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Disturbing New Findings on Underage Binge Drinking

Underage drinking is among our most serious public health problems. Three out of four high school seniors and two of every five eighth graders have consumed alcohol.

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And when kids drink, they tend to drink heavily. Eleven percent of eighth graders and 29 percent of 12th graders have engaged in binge drinking within the past two weeks, according to the National Institute on Alcohol Abuse and Alcoholism.

The institute defines binge drinking as drinking enough to reach a blood alcohol concentration of 0.08 percent -- the legal limit for driving. This translates to roughly four or more drinks for a female or five or more drinks for a male during a two-hour period. Heavy binge drinkers can consume 10 to 15 drinks. Binge drinking typically begins around age 13 and peaks between 18 and 22, before gradually decreasing.

Each year, about 5,000 youths under age 21 die as a result of underage drinking, including 1,900 on the highways, 1,600 in homicides, 300 in suicides and hundreds in falls, burns, drownings, etc.

The more researchers study the effects of underage drinking, the more we are learning about the long-term health hazards. Underage drinking can have subtle effects on brains that are still developing, possibly affecting long-term thinking and memory skills. Underage drinking also can cause liver damage, especially among drinkers who are overweight.

Recently, my colleagues in Loyola's Stritch School of Medicine reported another potential health hazard: It appears binge-drinking teenagers may be putting themselves at risk for future osteoporosis and bone fractures.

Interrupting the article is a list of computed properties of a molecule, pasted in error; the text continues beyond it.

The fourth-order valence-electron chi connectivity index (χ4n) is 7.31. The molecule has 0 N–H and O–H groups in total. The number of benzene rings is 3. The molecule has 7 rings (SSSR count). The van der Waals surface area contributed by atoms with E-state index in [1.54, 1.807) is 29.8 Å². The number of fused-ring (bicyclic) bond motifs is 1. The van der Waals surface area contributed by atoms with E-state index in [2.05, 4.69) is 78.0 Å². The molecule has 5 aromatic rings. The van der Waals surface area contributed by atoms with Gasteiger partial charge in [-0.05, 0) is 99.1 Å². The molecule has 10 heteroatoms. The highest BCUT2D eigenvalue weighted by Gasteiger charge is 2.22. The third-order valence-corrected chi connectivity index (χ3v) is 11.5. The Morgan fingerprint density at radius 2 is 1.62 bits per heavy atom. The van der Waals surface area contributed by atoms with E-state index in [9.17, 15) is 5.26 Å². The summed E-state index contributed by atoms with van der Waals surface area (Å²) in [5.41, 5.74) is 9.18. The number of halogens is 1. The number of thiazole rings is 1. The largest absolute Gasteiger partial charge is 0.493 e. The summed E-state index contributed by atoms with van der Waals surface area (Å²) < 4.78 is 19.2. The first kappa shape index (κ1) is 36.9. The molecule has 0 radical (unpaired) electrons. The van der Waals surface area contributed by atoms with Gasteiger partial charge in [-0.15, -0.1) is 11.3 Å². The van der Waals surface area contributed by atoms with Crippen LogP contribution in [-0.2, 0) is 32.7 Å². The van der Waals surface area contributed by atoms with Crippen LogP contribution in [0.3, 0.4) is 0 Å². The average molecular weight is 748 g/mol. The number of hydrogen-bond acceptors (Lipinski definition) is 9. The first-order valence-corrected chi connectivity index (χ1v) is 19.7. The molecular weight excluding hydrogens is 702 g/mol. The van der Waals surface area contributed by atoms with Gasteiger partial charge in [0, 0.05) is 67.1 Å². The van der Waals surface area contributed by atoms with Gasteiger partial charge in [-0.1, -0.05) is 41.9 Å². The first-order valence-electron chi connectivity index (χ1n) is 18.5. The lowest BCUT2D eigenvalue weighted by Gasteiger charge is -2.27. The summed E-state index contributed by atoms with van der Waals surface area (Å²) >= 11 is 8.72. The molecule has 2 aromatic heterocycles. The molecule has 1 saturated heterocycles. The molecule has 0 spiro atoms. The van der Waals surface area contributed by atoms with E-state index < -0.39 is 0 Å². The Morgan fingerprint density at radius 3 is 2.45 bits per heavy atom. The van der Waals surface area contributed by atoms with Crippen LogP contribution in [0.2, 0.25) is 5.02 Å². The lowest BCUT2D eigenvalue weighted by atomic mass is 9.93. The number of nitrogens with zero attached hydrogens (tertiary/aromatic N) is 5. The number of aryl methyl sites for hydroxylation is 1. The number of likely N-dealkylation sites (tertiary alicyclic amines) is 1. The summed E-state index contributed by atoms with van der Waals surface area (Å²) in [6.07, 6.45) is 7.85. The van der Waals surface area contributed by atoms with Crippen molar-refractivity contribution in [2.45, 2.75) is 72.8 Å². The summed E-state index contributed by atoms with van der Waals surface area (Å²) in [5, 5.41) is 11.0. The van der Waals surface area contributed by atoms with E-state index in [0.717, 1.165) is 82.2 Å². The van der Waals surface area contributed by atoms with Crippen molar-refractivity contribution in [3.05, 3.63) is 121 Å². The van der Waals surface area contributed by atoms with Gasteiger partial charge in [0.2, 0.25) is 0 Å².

A study by bone biologist John Callaci, PhD. in the July-August issue of the journal Alcohol and Alcoholism has found long-lasting disruptions in hundreds of genes involved in bone formation in rats.

"Lifestyle-related damage done to the skeleton during young adulthood may have repercussions lasting decades," Dr. Callaci and colleagues wrote.

Dr. Callaci cautioned that data from animals don't directly translate to people. But he believes the findings certainly suggest that this could be a problem with humans.

Bone mass is lost throughout adult life as part of the aging process. Thus, anything that inhibits the build up of bone mass during the critical years of adolescence and young adulthood could increase the risk of osteoporosis and fractures in later life.

A 2008 study by Dr. Callaci and colleagues found that adolescent rats exposed to alcohol in amounts comparable to that of binge drinkers had 15 percent less bone build-up than control rats exposed to saline solution.

The new study examined the effects of binge drinking on genes. Rats received injections of alcohol that resulted in a blood alcohol concentration of 0.28. (By comparison, a motorist with a blood alcohol concentration higher than 0.08 is legally drunk.) Rats were exposed to binge amounts of alcohol on either three consecutive days (acute binge) or three consecutive days for four weeks in a row (chronic binge). They were compared to control rats who received saline.

The researchers found that about 300 bone-related genes were disrupted in rats exposed to acute binge drinking and 180 bone-related genes were disrupted in rats exposed to chronic binge drinking. In the affected genes, alcohol either increased or decreased the amount of associated RNA. (RNA serves as the template for making proteins, the building blocks of bones and other tissue.) This change in how genes are expressed disrupted molecular pathways responsible for normal bone metabolism and maintenance of bone mass.
In one of the most disturbing findings, the researchers found that the gene disruption was long-lasting. Even after 30 days of sobriety, the genes still were being expressed differently. (Thirty days in a rat's lifespan is roughly equivalent to about three years in a human lifespan.)
The findings might help in the development of new drugs to minimize bone loss in alcohol abusers and in other people who are at risk for osteoporosis for other reasons.

Dr. Callaci believes that if we understand the mechanism of bone loss, eventually we will be able to figure out how to fix it.

But Dr. Callaci also is quick to point out that the best way to prevent alcohol-induced bone loss is to drink moderately or not at all.



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